Among the 24 stocks that passed Goldman’s Cyclically-Attractive Risk-Reward screen are these 10, which are expected to post a sharp acceleration in their EPS growth in 2020 compared to the previous year. Goldman for example, forecasts that CommScope Holdings Co. Inc. (COMM) will post 2020 earnings growth that’s 17 percentage points (pp) higher than this year. Other companies include Lincoln National Corp. (LNC), 79 pp higher, Harley-Davidson Inc. (HOG), 38 pp, Urban Outfitters Inc. (URBN), 30 pp, Kohl’s Corp. (KSS), 11 pp, 3M Co. (MMM), 17 pp, MetLife Inc. (MET), 12 pp, Lear Corp. (LEA), 42 pp, Prosperity Bancshares Inc. (PB), 35 pp, and Evercore Inc. (EVR), 18 pp.

Key Takeaways

  • Goldman Sachs forecasts accelerating U.S. GDP growth in 2020.
  • They identified cheap cyclical stocks with significant upside potential.
  • These stocks are highly sensitive to economic data surprises.

Significance For Investors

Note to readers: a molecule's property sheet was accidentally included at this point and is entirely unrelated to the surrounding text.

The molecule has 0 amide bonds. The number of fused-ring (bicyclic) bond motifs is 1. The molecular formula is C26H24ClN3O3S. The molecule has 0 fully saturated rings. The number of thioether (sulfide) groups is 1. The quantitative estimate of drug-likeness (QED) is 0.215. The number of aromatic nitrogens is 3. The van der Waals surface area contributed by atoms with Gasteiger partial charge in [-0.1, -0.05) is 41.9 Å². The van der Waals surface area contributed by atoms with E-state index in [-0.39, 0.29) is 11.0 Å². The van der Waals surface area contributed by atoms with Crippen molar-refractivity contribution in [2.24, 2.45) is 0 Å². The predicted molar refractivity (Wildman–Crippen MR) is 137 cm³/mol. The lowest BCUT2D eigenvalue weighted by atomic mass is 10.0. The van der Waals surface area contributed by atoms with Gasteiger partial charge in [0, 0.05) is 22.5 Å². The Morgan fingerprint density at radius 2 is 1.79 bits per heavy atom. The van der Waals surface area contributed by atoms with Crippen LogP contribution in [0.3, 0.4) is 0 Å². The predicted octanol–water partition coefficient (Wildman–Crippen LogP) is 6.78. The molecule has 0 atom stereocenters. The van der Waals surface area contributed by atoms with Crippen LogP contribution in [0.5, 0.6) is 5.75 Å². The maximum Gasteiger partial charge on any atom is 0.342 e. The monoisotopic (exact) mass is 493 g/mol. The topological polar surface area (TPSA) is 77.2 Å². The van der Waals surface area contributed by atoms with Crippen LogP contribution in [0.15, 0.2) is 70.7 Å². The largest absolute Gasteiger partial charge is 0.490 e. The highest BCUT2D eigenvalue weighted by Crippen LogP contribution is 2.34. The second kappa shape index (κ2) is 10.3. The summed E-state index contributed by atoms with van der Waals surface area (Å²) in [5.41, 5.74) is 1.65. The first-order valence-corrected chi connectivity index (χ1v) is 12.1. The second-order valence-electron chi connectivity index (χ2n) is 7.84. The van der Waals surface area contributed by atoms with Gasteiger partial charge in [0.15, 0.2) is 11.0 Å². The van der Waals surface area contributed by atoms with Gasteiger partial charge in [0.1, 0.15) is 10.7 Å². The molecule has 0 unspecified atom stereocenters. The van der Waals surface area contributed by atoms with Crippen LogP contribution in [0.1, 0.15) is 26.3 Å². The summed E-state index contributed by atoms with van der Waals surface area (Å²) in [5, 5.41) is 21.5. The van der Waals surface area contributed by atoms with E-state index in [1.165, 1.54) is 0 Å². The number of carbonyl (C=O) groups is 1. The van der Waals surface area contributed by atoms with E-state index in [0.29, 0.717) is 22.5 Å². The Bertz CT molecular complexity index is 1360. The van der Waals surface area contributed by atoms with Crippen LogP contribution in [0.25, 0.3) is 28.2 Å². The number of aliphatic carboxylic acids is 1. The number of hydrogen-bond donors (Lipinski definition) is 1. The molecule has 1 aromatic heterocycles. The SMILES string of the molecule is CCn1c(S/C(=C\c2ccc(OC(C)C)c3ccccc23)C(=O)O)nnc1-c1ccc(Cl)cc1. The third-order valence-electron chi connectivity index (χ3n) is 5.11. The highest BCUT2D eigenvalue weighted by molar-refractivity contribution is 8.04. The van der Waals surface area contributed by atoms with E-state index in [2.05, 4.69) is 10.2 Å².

Goldman screened the Russell 1000 Index for stocks with high historical share price sensitivity to economic data surprises, but whose current valuations, as measured by forward P/E ratios, are significantly below both their own 5-year averages and the average for the index. Goldman excluded energy stocks, based on their forecast of flat oil prices, and semiconductor stocks, given that shipments have recovered to trend. Among the stocks listed above, Urban Outfitters and Prosperity Bancshares are the most economically-sensitive.

The median stock in the basket has a forward P/E of 11 times projected earnings over the next 12 months, versus a 5-year average of 14 times, and a current figure of 19 times for the median Russell 1000 stock. While the median stock in the basket has a projected EPS growth rate in 2020 of 7%, versus 8% for the median Russell 1000 stock, its growth rate is forecast to improve by 9 percentage points from 2019 to 2020, versus an improvement of only 3 percentage points for the median stock in the index.